As a general rule, homeschoolers are good kids.
(I say this with trepidation, waiting for the comments telling me I’m wrong because their brother’s best friend’s cousin’s homeschooled neighbor became a serial killer.)
But as a general rule, homeschoolers don’t leave a path of destruction in their wake. They’re more prone to correcting your Silmarillion name pronunciations than hanging out in back alleys doing drugs. Swear words are swapped with Studio C quotes. Old ladies usually adore them.
Being a homeschool graduate, I spent most of my childhood and teenage years with others of my kind. I never encountered the infamous “troubled kids” of the public school world; the worst I had to deal with was that one guy who didn’t want to censor the Hamilton lyrics in our co-op choir. I didn’t meet many public school kids, and the ones I did cross paths with were usually pretty nice. The kids at church were nice. All my friends were nice.
In general, everyone I knew was nice.
Yes, I’m admitting to a sheltered childhood. You’re probably wondering where I’m going with this.
I work at a small-town library. Which happens to be within walking distance of both the high-school and the middle-school. Because of this (and because our town is approximately three square feet and Nothing™ is ever Going On™), the local pack of teenagers have designated the library as their official after-school hangout.
There are plenty of nice teenagers in my town. But you must understand: This particular pack is not made up of friendly country bumpkins sporting overalls and manners. The internet has made them aware that country manners are not how Other People live (read: famous people) and when you pair this growing cultural awareness with family issues, school problems, and zero moral training (not to mention a decent helping of human nature), you have the chemical explosion that makes up this group of kids.
In other words, they’re the local reprobates.
With them around, I no longer need a clock. I know it’s 4 P.M. on the dot when the library doors crash open and a swarm of wild youths descend upon us, spilling their drinks and swearing loud enough to put megaphones to shame. They congregate in the children’s section (which is fitting, really), and brainstorm new and creative ways to demonstrate their immaturity. Like smoking.
Meanwhile, I’m in culture shock. I was hired to shelve books and sometimes teach old ladies how to use cell phones. No one told me I was going to spend most of my time as a bouncer for twelve-year-olds.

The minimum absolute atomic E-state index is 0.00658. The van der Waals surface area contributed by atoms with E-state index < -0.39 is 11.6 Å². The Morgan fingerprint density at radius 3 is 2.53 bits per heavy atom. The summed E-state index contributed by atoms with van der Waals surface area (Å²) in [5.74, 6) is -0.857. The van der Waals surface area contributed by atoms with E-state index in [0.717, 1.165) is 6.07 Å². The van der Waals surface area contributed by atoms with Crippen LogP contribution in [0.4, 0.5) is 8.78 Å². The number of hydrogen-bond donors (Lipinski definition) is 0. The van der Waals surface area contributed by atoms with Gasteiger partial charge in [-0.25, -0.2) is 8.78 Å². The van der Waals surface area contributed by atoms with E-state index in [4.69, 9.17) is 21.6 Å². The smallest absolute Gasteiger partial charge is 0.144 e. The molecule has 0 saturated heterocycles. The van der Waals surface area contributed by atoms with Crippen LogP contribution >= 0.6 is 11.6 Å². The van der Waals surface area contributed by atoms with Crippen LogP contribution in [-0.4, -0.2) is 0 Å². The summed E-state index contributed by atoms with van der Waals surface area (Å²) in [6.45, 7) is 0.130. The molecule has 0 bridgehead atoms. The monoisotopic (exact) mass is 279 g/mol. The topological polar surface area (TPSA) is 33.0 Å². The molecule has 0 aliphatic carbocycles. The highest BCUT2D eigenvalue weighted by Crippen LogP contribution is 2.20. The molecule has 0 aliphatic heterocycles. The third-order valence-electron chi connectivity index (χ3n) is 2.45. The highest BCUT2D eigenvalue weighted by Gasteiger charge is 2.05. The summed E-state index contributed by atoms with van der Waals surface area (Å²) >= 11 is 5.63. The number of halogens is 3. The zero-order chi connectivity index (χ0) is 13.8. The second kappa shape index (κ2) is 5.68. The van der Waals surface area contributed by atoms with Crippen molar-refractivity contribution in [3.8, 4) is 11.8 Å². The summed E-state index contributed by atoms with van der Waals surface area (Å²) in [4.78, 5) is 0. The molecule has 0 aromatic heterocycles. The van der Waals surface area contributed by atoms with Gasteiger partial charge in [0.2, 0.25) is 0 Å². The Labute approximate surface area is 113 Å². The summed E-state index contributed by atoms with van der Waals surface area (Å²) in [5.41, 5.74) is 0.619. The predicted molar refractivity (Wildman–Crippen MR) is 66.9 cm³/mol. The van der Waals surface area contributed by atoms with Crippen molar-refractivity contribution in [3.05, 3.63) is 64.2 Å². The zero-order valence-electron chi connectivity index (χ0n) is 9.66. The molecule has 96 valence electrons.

One evening after the 4 o’clock stampede, the library director poked his head into my office. “Sarah—” he paused, waiting for the shouting in the foyer to subside— “do you ever listen to the herd of animals out there and feel grateful your parents spared you from that kind of childhood?”
I emphatically said I did.
He nodded sagely. “Yeah. I keep trying to picture you as one of them and it’s honestly ruining my day.”
Thank you, sir. It’s ruining my day too.
The librarians have various ways of handling the 4 o’clock chaos. For instance, one believes that “kids will be kids,” and only intervenes when bookshelves are in danger of falling on someone’s head. Another librarian doesn’t intervene at all. (She doesn’t get paid enough for that.) Meanwhile, the third librarian is a huge proponent of “spare the rod, spoil the child,” and takes every opportunity to yell at the mob. They usually don’t listen to her. But she feels better for trying.
I’ve opted for a new and much more effective approach; manipulating them using the unconquerable force of peer-pressure. I can do this because I’m college-age and therefore a god. At least, in their opinion.
A group of boys pushed all the tables in the study hall into a semi-circle to make a miniature wrestling ring. The girls perched coquettishly on the tables and cheered for their vanquishing heroes, who wriggled in the center like worms on the sidewalk. It was a glorious display of many brains working together to create zero brain cells. I was impressed.
I stood quietly in the doorway, watching the scene unfold. They didn’t really know how to wrestle. One of them looked mildly queasy. For a split-second, I felt sorry for them – in a few years they’ll look back on this and cringe themselves into an early grave.
It was at this moment, as I looked on with amusement and pity, that they finally noticed me.
The room went instantly silent. The mighty wrestlers paused, mid-headlock.
“Just so you know, there’s a toddler playground outside,” I said. “Though I realize you might be a bit too young for it.” And promptly left.